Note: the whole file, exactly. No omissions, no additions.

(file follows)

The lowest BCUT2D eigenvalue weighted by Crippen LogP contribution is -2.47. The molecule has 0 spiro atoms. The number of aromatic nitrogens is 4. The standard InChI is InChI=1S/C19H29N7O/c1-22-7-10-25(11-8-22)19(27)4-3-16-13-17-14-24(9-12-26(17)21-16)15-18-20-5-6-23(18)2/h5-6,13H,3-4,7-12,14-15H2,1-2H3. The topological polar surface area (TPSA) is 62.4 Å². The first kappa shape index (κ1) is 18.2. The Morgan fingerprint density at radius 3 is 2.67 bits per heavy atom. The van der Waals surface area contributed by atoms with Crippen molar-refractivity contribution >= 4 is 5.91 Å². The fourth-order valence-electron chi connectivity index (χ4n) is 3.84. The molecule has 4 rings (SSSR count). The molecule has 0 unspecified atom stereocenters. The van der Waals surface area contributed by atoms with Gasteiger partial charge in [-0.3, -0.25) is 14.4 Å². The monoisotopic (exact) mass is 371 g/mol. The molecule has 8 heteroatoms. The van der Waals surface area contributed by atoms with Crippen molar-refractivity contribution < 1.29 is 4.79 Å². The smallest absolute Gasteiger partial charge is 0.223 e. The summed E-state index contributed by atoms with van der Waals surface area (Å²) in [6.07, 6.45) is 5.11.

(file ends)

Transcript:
The lowest BCUT2D eigenvalue weighted by Crippen LogP contribution is -2.47. The molecule has 0 spiro atoms. The number of aromatic nitrogens is 4. The standard InChI is InChI=1S/C19H29N7O/c1-22-7-10-25(11-8-22)19(27)4-3-16-13-17-14-24(9-12-26(17)21-16)15-18-20-5-6-23(18)2/h5-6,13H,3-4,7-12,14-15H2,1-2H3. The topological polar surface area (TPSA) is 62.4 Å². The first kappa shape index (κ1) is 18.2. The Morgan fingerprint density at radius 3 is 2.67 bits per heavy atom. The van der Waals surface area contributed by atoms with Crippen molar-refractivity contribution >= 4 is 5.91 Å². The fourth-order valence-electron chi connectivity index (χ4n) is 3.84. The molecule has 4 rings (SSSR count). The molecule has 0 unspecified atom stereocenters. The van der Waals surface area contributed by atoms with Gasteiger partial charge in [-0.3, -0.25) is 14.4 Å². The monoisotopic (exact) mass is 371 g/mol. The molecule has 8 heteroatoms. The van der Waals surface area contributed by atoms with Crippen molar-refractivity contribution < 1.29 is 4.79 Å². The smallest absolute Gasteiger partial charge is 0.223 e. The summed E-state index contributed by atoms with van der Waals surface area (Å²) in [6.07, 6.45) is 5.11.